Kellogg Company (K) shares closed Tuesday's trading session up nearly 3% after the $21.42 billion cereal maker delivered third quarter (Q3) adjusted earnings of $1.03 per share on net sales of $3.4 billion. While both metrics topped consensus estimates, each declined 2.8% from the September 2018 quarter, primarily due to the company's July divestiture of its cookie, fruit snack, pie crust, and ice cream cone businesses.
However, quarterly organic sales – which remove the impact of currency fluctuations, divestitures, and acquisitions – grew 2.4%, driven by robust results in the company's snacks and frozen foods. From a geographic standpoint, organic sales rose 7.6% in Africa and Asia, 5.9% in Latin America, and 4.2% in Europe, but organic sales increased at a tepid 0.2% in North America owing to weak cereal sales. In other positives, the company's gross operating margin improved by 1% from the June quarter to reach 34.4%.
"Given the cautious view held by most investors we speak with on the name, we expect these results to be good enough to send the stock higher, especially in context of the 100-basis-point sequential improvement in gross margins and sustained organic sales momentum," Goldman Sachs analyst Jason English wrote in a research note cited by Barron's, following the earnings call. As of Oct. 30, 2019, Kellogg stock pays a 3.73% dividend yield and has returned 13.24% year to date (YTD). By comparison, the S&P 500 index has gained 21.14% so far this year.
Let's now turn to the technicals. A broad double bottom formed between March and June, with the share price then gapping to a 52-week high after the company issued surprisingly upbeat Q2 earnings. Price has since tracked mostly sideways but closed yesterday above the 50-day simple moving average (SMA) on above-average volume – a move that could fuel a rally to the prominent September 2018 swing high at $72.13. Those who take a trade should consider placing a stop-loss order below either yesterday's low at $61.55 or Monday's low at $60.65, depending on personal risk tolerance.
Kellogg's encouraging results come on the back of mostly positive quarterly earnings reports released from General Mills, Inc. (GIS) and Conagra Brands, Inc. (CAG) last month. Below, we take a more detailed look at each company.
General Mills, Inc. (GIS)
With a market capitalization of $30.50 billion, General Mills manufactures and markets branded consumer foods, including snacks, cereal, convenient meals, yogurt, baking mixes, and pet food. The maker of Cheerios cereal reported fiscal Q1 2020 earnings of 79 cents per share to deliver a 2.6% earnings surprise and log a year-over-year (YOY) bottom-line improvement of 13%. However, the Minneapolis, Minnesota-based company's sales slumped 2.2% from the year-ago quarter amid weaker performance from its international segments. YOY growth of 7% in the firm's pet division, which includes its recently acquired company Blue Buffalo, provided a highlight. General Mills stock offers a healthy dividend yield of nearly 4% and is up 34.62% on the year, outperforming the packaged foods industry average by a whopping 29.82% as of Oct. 30, 2019.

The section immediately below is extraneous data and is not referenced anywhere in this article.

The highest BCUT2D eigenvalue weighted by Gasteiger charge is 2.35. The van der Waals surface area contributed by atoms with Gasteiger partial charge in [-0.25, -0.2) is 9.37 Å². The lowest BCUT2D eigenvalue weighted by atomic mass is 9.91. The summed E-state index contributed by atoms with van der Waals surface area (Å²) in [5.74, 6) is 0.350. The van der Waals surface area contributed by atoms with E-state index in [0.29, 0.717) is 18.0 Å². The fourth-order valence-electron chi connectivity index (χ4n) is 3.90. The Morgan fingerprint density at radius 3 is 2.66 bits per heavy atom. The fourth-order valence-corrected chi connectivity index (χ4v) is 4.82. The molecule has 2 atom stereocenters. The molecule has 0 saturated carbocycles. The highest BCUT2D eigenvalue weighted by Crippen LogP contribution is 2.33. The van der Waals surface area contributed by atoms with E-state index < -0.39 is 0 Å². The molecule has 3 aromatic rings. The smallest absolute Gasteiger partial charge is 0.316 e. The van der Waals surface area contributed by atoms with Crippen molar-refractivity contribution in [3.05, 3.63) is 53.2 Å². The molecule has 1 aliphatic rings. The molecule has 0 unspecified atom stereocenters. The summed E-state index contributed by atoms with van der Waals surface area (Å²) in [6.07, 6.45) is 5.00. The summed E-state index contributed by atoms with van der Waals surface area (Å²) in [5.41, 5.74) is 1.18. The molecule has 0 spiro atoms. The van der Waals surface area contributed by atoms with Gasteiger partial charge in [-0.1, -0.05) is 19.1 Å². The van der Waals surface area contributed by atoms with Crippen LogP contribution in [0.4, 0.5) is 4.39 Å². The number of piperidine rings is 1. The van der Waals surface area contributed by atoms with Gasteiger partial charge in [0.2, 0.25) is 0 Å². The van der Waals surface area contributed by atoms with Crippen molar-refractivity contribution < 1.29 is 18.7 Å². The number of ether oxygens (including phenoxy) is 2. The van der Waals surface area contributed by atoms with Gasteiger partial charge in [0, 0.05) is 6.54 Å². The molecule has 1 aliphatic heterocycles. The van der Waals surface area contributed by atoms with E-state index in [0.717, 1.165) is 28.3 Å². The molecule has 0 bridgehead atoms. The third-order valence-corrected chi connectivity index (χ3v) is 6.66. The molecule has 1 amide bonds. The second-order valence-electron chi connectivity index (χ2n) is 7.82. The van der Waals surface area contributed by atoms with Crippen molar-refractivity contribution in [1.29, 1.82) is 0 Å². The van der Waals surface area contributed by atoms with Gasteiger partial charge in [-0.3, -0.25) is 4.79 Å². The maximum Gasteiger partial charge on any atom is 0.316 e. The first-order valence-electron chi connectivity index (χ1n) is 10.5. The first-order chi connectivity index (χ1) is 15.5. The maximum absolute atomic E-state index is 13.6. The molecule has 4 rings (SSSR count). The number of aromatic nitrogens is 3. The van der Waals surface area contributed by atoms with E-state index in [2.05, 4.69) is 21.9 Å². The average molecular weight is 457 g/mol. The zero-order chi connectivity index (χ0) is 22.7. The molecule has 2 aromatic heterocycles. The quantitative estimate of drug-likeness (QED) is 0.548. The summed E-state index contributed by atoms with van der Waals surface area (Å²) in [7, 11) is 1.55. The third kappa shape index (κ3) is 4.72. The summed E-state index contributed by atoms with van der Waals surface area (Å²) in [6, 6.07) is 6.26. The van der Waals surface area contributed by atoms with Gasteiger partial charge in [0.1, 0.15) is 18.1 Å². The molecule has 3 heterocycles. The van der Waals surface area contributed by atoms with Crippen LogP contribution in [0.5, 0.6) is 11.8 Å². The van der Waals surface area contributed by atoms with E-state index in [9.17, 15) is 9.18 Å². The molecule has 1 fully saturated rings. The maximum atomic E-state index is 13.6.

The company's share price added most of its YTD gain between January and May, with the uptrend flattening out over the summer months. During October, the stock has retraced to $50, where price finds a confluence of support from a horizontal trendline and the 200-day SMA. Traders who open a long position here should anticipate a move back to crucial overhead resistance at $55 but be prepared to cut losses if the price closes below $49.
Conagra Brands, Inc. (CAG)
Chicago-based Conagra Brands produces and sells food products, primarily in the United States. It operates through five business divisions: Grocery and Snacks, Refrigerated and Frozen, International, Foodservice, and Pinnacle Foods. The 100-year-year-old packaged foods company posted a fiscal Q1 2020 profit of 43 cents per share, surpassing Wall Street expectations of 39 cents per share; however, the figure contracted 8.5% on a YOY basis. Meanwhile, the company's top line grew 30.3% during the period, driven by contributions from its 2018 Pinnacle Foods takeover.
Conagra continues to grow its $2 billion snack business by expanding into new segments and refreshing retro brands with on-trend flavors and forms, such as its Slim Jim Savage meat stick that is three times thicker than the standard serving. Analysts have a 12-month price target on the stock at $32.21, representing 17% upside from Tuesday's $27.49 close. As of Oct. 30, 2019, the company's shares have a market value of $13.38 billion, yield 3.11%, and are trading almost 32% higher YTD.
Since trending higher for the first four months of the year, Conagra shares have remained stuck in a four-point trading range. A recent pullback to the range's lower trendline and the 200-day SMA at $27 provides a high-probability entry point for swing traders. Those who buy at current levels should set a profit target near the range's opposing side at $31, with a stop order placed somewhere below support at $27 to protect against further downside.